And obviously, this is Elizabeth Banks’s movie, but like you said, with that history, now you get to actually do some work together with those guys.

It added a special dimension to it and they were really clear with me about that, which was very nice of them. They were like, it was her idea for you to play this character. That came from her, which was very flattering and made it more of a welcoming thing.

I saw it a couple of weeks ago now. I wasn’t expecting it to be as gory as it is, but it’s like fun gory; horror movie gory. Where you’re kind of cheering the whole time. It’s really a fun time.

Good. I’m so glad to hear that. I think that’s one of the great gifts of this movie is we’ve all had this crazy last few years and we’re all in different, to different extents, out back in the world again. And this feels such a great movie to go gather at a movie theater and have this rip-roaring time at. It’s a great movie for that.

Sadly, Ray Liotta’s not here anymore to experience this. I got to talk to him for Many Saints at Newark and I brought this movie up because it was filming and he seemed very excited.

No, he loved it. I’m very grateful for the opportunity that I got to work with him, and especially now. Liz had such a great set and he came and he really seemed to be having a ball being a part of this. I mean, he really was having, I think, a really good time. And so it was really nice to be able to work with him and see him have so much fun with it.

Why is this your year? You’ve been doing Brave New World, but this is your first movie since Solo. But you had Fair Play at Sundance and Christopher Nolan’s Oppenheimer coming us. And you’re joining the MCU with Ironheart.

Yeah, yeah. I think some of that is just interesting timing. Cocaine Bear was the first thing I filmed post kind of vaccine era. And I had such a good time and it was the first time I’d done a job that was kind of a few months long. And I’ve told her this, it really got me back in the love of going off and feeling like I could just go do a movie here and do a movie there. And so some of it is just timing where I worked for two years straight basically. And just back-to-back stuff I’ve never done before and now it’s all kind of coming out in a row, which is really gratifying.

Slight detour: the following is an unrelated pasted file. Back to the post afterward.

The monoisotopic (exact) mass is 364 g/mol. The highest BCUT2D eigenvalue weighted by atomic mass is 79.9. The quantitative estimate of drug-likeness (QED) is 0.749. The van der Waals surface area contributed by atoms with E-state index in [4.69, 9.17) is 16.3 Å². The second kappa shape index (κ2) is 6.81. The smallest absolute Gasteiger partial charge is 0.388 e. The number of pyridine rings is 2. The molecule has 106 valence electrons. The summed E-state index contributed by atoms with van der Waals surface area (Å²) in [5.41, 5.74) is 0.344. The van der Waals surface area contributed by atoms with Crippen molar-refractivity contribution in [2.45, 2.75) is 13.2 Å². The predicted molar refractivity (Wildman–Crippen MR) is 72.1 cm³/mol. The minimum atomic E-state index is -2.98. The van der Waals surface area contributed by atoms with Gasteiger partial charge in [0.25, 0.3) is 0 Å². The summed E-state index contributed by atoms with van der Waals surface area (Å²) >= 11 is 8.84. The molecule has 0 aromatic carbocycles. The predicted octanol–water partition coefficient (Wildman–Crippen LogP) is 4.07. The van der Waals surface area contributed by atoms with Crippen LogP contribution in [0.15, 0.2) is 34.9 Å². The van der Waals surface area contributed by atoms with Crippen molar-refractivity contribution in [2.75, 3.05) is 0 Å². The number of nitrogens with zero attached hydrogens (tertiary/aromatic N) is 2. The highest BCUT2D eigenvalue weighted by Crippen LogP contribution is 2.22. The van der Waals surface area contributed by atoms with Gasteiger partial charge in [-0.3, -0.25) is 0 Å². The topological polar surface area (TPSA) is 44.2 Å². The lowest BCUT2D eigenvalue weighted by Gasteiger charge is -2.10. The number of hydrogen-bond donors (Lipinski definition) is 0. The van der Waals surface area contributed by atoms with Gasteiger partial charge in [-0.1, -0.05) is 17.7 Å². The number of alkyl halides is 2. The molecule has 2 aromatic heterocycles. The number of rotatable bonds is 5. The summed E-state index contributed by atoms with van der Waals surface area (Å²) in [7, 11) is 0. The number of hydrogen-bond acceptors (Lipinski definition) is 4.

And then some of it also was on the heels of this experience. I was like, yeah, I guess it had been five or six years since I had done something that wasn’t a year-long, in a way. So it was like, oh right, I can go do this movie for two months and not miss my closest friend’s wedding. Or I can be in things a little more often because I remember now that this is what normal-size movies feel like. And so it just got me excited and I had a good, really good time.

So right on the heels of this, I was in Ireland and we got the thing for Fair Play and had the conversation with Chloe Domont. And at first, I was like, well usually I like to take time off between stuff and whatever. But I was like, No, I really like this story. So kind of went right into that and then right into Oppenheimer. And then the second I finished Oppenheimer, I directed a 15-minute movie that I wrote. And then while I was in prep for that, I gained 20 pounds for it. And then while I was in prep, I got Ironheart, so I had to lose 20 pounds in two weeks. And then I went in and did Ironheart and then I’m back and now it’s time to start releasing these. So it’s very, very, very grateful to the fact that we’re on the other side of this pandemic. We’re back at work and it’s great to be acting again and making things.

My first physical during the pandemic my doctor was like, “lose the pandemic weight you gained.” Which I did, but yeah, no bread.

No, bread is a big thing.